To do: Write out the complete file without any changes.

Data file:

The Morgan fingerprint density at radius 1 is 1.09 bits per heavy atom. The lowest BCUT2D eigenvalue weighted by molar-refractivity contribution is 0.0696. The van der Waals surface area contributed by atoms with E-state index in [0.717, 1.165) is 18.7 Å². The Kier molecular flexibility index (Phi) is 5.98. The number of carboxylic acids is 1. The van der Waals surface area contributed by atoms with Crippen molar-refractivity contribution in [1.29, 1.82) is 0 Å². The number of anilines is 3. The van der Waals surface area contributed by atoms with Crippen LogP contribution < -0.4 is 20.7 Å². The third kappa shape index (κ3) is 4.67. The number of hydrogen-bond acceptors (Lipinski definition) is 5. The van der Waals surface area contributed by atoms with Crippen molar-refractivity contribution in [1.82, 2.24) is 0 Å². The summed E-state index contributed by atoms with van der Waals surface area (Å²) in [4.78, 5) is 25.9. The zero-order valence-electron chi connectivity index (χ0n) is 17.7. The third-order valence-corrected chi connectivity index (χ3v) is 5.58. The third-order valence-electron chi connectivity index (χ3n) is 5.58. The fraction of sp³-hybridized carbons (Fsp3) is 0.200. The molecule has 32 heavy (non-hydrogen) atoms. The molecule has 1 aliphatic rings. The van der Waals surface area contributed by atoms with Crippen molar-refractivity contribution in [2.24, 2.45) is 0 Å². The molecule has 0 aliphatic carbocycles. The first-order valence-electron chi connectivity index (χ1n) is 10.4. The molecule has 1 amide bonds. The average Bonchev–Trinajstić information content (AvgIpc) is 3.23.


The Morgan fingerprint density at radius 1 is 1.09 bits per heavy atom. The lowest BCUT2D eigenvalue weighted by molar-refractivity contribution is 0.0696. The van der Waals surface area contributed by atoms with E-state index in [0.717, 1.165) is 18.7 Å². The Kier molecular flexibility index (Phi) is 5.98. The number of carboxylic acids is 1. The van der Waals surface area contributed by atoms with Crippen molar-refractivity contribution in [1.29, 1.82) is 0 Å². The number of anilines is 3. The van der Waals surface area contributed by atoms with Crippen LogP contribution < -0.4 is 20.7 Å². The third kappa shape index (κ3) is 4.67. The number of hydrogen-bond acceptors (Lipinski definition) is 5. The van der Waals surface area contributed by atoms with Crippen molar-refractivity contribution in [1.82, 2.24) is 0 Å². The summed E-state index contributed by atoms with van der Waals surface area (Å²) in [4.78, 5) is 25.9. The zero-order valence-electron chi connectivity index (χ0n) is 17.7. The third-order valence-corrected chi connectivity index (χ3v) is 5.58. The third-order valence-electron chi connectivity index (χ3n) is 5.58. The fraction of sp³-hybridized carbons (Fsp3) is 0.200. The molecule has 32 heavy (non-hydrogen) atoms. The molecule has 1 aliphatic rings. The van der Waals surface area contributed by atoms with Crippen molar-refractivity contribution in [2.24, 2.45) is 0 Å². The molecule has 0 aliphatic carbocycles. The first-order valence-electron chi connectivity index (χ1n) is 10.4. The molecule has 1 amide bonds. The average Bonchev–Trinajstić information content (AvgIpc) is 3.23.